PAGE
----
Unit tests are often treated like second class citizens and not given the same level of polish and refactoring as our production code. As a result, they can wind up brittle, unclear, and hard to maintain.
In this article, I’m going to show you a few tricks to keep your unit tests useful, maintainable, and relevant.
For this article, we’ll be working with tests that test a fictitious resume processing application. We’ll start with a single test, expand it, then refactor it to keep things usable.
Sample Unit Test
In this test we use the XUnit testing framework to run a single action against the system under test and then make an assert around it. Note that we follow an arrange, act, assert pattern to differentiate setup, execution, and verification.
Even with a simple test like this, there are some things that bug me.
Using Shouldly for Assertions
First of all, I hate the syntax for assertions. It doesn’t read well and I often confuse which parameter is the expected value and which is the actual value.
I prefer to install the Shouldly NuGet package which lets me write cleaner assertions. This lets us change the code to the following:
Much easier to read, isn’t it? There’s a wide variety of methods available via Shouldy for equality, reference equality, and collection testing.
Note: Many people swear by the more popular FluentAssertions library, but I generally prefer Shouldly’s more concise syntax.
Using Bogus to hide meaningless values
Looking at the prior test, it’s not clear what values in the Arrange step are actually relevant to the test. In this particular test, the behavior under test is actually the rule that if the Resume is for “Matt Eland”, the system should return a maximum score (hey, it’s my sample application, I’ve got to have a little fun here).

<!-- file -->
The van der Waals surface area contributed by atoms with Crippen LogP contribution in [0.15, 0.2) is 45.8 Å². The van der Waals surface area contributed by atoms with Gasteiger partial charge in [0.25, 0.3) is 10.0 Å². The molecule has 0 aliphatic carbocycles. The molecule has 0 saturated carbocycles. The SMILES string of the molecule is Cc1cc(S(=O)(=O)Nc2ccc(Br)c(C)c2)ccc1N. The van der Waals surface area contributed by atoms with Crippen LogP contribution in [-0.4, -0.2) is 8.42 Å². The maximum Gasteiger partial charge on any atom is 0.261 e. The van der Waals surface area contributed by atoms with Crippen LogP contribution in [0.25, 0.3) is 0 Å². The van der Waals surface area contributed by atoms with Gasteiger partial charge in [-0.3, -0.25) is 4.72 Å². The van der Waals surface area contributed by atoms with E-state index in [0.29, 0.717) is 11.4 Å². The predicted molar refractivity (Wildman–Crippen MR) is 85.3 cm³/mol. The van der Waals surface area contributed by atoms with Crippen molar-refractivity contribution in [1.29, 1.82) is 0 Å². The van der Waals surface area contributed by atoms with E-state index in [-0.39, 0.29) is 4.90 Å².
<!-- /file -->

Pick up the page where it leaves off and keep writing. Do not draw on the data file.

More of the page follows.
The Bogus library can help with that by providing randomized values for the aspects of a test that are not relevant.
Bogus has a wide variety of random data generators from random numbers to names to zip codes and addresses to company names, business jargon, and hacker phrases.
Here’s our test case using Bogus to hide the irrelevant:
Extracting Methods to Hide Setup Details
Now that the meaningless values in our test have been hidden, the actual test is clearer, but the setup code is getting unruly. Let’s extract a method for adding a random job.
That’s much more clear! While we’re at it, we can extract a method for creating a resume analyzer and analyzing the resume.
Now we’re down to a very concise and readable test method. As an added bonus, if we change the signature of Analyzer or want to use a different provider for tests, we can substitute it in one method instead of having to maintain it in each individual test case.
It’s almost time to expand our tests, but before we do that, let’s introduce a base class that other test classes can inherit from.
Extracting Abstract Classes to Improve Tests
We can increase the visibility of our two private methods and pull them into a new abstract class called
ResumeTestsBase, then have
SpecialCaseTests inherit from it.
Here’s our base class:
Note that we moved Faker to a lazily instantiated property so we can reuse it in other methods in the future. We also made the
CreateMonthsInJob method parameterized to help a future test.
This base class allows us to have a very minimal and focused test class:
Now we can add in a new class to test new aspects of the system under test.
Okay, that’s fine, but we should test more than just one value. Scaling it up begins to present problems:
The duplication factor is starting to present itself again. Thankfully all modern .NET testing frameworks support parameterized tests. In XUnit this is called a Theory and it looks like this:
Theory tests we have a four clearer tests using one method in fewer lines of code than two tests using the
The test runner will see this test case as four separate tests and run each individually, passing in the
InlineData to the parameters for the method.
These are just some basics on creating clear, concise, and maintainable unit tests. There are many other libraries and techniques out there, but these basic techniques will help you build a solid test suite that shines in simplicity, utility, and maintainability.